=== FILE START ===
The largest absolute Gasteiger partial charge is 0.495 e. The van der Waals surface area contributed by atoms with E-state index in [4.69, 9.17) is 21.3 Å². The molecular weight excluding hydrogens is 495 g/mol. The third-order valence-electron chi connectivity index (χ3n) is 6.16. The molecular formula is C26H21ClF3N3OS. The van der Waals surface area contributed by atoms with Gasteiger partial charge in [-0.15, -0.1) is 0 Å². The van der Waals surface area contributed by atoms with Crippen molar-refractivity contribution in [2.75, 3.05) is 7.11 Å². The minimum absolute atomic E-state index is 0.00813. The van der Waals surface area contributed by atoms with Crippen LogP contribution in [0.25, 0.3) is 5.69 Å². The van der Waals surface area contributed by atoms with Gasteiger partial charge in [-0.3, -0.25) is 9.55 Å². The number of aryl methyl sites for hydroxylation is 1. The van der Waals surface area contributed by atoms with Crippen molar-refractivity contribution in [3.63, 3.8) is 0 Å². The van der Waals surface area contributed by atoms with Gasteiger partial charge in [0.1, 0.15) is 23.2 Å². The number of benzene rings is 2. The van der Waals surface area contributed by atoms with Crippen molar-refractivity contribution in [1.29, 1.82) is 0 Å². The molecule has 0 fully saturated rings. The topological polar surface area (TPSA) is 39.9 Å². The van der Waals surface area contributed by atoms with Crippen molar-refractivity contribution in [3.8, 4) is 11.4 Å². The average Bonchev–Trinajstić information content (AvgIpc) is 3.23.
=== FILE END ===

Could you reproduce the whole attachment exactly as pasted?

The largest absolute Gasteiger partial charge is 0.495 e. The van der Waals surface area contributed by atoms with E-state index in [4.69, 9.17) is 21.3 Å². The molecular weight excluding hydrogens is 495 g/mol. The third-order valence-electron chi connectivity index (χ3n) is 6.16. The molecular formula is C26H21ClF3N3OS. The van der Waals surface area contributed by atoms with Gasteiger partial charge in [-0.15, -0.1) is 0 Å². The van der Waals surface area contributed by atoms with Crippen molar-refractivity contribution in [2.75, 3.05) is 7.11 Å². The minimum absolute atomic E-state index is 0.00813. The van der Waals surface area contributed by atoms with Crippen LogP contribution in [0.25, 0.3) is 5.69 Å². The van der Waals surface area contributed by atoms with Gasteiger partial charge in [-0.3, -0.25) is 9.55 Å². The number of aryl methyl sites for hydroxylation is 1. The van der Waals surface area contributed by atoms with Crippen molar-refractivity contribution in [3.63, 3.8) is 0 Å². The van der Waals surface area contributed by atoms with Gasteiger partial charge in [0.1, 0.15) is 23.2 Å². The number of benzene rings is 2. The van der Waals surface area contributed by atoms with Crippen molar-refractivity contribution in [1.29, 1.82) is 0 Å². The molecule has 0 fully saturated rings. The topological polar surface area (TPSA) is 39.9 Å². The van der Waals surface area contributed by atoms with Crippen molar-refractivity contribution in [3.8, 4) is 11.4 Å². The average Bonchev–Trinajstić information content (AvgIpc) is 3.23.